Every other week, it seems, digital signal processor vendors come up with new terms for their DSPs-such as reconfigurable processors-or are sticking to the standard techniques but making myriad implementation changes, whether through core modifications, extensions or full-blown coprocessors for dedicated functions.
Many DSPs are ideal for the functions to which they are applied, such as voice-over-packet processing in voice aggregation gateways, with its wide range of echo cancellation and codec algorithms. Contributors to this week's Focus look at how DSPs are meeting the processing demands. For example, platform architect Lloyd Palum and his colleagues at Improv Systems Inc.(Beverly, Mass.) examine the misconceptions surrounding channel density on a DSP core for voice over packet apps.
In some instances, vendors might be in danger of overstating the simplicity of their DSP approaches. Consider the plethora of vendors offering solutions that can handle baseband processing for all possible flavors of wireless LAN-802.11b, .11a, HiperLAN2 and, eventually, even 802.11g. As a result, these vendors say, anyone can quickly get to market by simply sticking their DSP next to an RF front end. Leading this charge are nBand, Systemonic, 3DSP, BOPS and others.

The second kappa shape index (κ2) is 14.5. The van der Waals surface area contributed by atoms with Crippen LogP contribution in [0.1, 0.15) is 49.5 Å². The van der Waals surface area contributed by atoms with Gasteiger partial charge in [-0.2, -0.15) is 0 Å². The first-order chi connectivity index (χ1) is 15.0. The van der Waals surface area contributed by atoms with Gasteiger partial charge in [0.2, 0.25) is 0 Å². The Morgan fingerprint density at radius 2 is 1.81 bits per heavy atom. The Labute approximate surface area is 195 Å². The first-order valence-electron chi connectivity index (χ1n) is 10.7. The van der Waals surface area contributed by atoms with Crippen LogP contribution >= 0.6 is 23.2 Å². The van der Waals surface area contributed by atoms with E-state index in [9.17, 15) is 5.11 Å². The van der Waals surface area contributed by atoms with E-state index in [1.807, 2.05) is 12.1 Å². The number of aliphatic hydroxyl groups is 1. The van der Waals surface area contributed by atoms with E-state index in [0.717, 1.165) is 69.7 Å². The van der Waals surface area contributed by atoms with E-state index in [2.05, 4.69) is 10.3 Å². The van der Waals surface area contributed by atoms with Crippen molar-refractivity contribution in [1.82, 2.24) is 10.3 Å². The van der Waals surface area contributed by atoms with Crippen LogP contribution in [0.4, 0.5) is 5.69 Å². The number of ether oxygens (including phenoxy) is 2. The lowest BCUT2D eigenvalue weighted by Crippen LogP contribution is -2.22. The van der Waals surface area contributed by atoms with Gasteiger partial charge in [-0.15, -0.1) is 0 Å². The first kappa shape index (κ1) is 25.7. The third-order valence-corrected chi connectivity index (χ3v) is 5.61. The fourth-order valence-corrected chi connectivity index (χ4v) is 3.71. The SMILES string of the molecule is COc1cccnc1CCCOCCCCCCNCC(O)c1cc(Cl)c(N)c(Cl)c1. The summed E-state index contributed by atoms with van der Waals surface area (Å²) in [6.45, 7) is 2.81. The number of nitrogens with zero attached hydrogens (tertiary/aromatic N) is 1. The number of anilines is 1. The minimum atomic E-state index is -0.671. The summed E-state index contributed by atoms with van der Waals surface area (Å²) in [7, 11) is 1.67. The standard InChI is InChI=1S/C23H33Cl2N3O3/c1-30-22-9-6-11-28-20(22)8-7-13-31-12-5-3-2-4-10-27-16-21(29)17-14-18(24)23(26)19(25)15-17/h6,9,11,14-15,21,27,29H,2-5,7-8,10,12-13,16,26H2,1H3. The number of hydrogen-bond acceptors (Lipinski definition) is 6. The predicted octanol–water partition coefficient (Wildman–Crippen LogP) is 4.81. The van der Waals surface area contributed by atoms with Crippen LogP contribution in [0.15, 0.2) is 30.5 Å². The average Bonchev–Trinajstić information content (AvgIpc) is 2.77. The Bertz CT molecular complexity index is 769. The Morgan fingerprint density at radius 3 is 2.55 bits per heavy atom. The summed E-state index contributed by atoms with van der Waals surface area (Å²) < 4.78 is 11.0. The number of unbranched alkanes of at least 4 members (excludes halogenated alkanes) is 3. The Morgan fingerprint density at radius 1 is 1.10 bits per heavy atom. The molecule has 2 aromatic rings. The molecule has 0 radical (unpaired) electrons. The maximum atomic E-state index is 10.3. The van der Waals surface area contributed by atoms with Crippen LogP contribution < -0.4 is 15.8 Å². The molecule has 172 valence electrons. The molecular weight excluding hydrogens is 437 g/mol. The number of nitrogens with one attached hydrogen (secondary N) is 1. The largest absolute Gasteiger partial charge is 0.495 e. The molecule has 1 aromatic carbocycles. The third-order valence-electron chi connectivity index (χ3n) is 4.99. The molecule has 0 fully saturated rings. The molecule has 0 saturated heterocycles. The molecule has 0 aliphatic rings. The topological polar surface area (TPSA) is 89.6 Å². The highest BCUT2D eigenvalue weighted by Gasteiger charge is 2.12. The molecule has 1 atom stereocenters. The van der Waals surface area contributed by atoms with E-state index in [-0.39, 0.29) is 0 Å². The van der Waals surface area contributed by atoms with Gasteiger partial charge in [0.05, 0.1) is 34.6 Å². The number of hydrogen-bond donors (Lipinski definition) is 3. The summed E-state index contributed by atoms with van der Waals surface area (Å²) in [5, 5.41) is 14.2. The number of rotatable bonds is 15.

The gating factor for a multiband, multiprotocol radio that can handle each of the WLAN standards, however, is not the DSP but the RF front end. And meeting the power, cost, performance and footprint requirements of the WLAN market requires more than simply placing an RF section next to any DSP, as companies such as Atheros and Intersil will attest. Rather, it calls for a total systems approach, wherein the DSP's processing power compensates for the limitations of the RF section and vice versa. The result should be an optimum design to meet the market's requirements.
Recognizing the limitations of their somewhat isolationist approach, many DSP vendors are looking for a suitable RF partner with which to align themselves. Systemonic AG (Dresden, Germany) took the lead recently when it acquired Raytheon's Tondelayo two-piece 5-GHz RF chip set, along with some of Raytheon's packaging, antenna and power-amplifier technologies. Expect other DSP houses to follow suit.
Meanwhile, DSPs are bumping up against their inherent limitations in the 3G wideband CDMA basestation. Along with high overall data throughput rates and dense channel use, such systems face the problem of handling all the highly complex chip-rate processing required for any CDMA-based system.
Recently, Analog Devices Inc. (Norwood, Mass.) announced that it had added extensions to its TigerSharc line that allow the TigerSharc to handle such processing. Texas Instruments Inc. has similarly added a coprocessor to its 'C6715 to handle the same functions.
Nonetheless, FPGA companies such as Altera are pushing multiuser detection (MUD) and smart antennas for anything other than pure baseband symbol-rate decoding as well as other ancillary functions.
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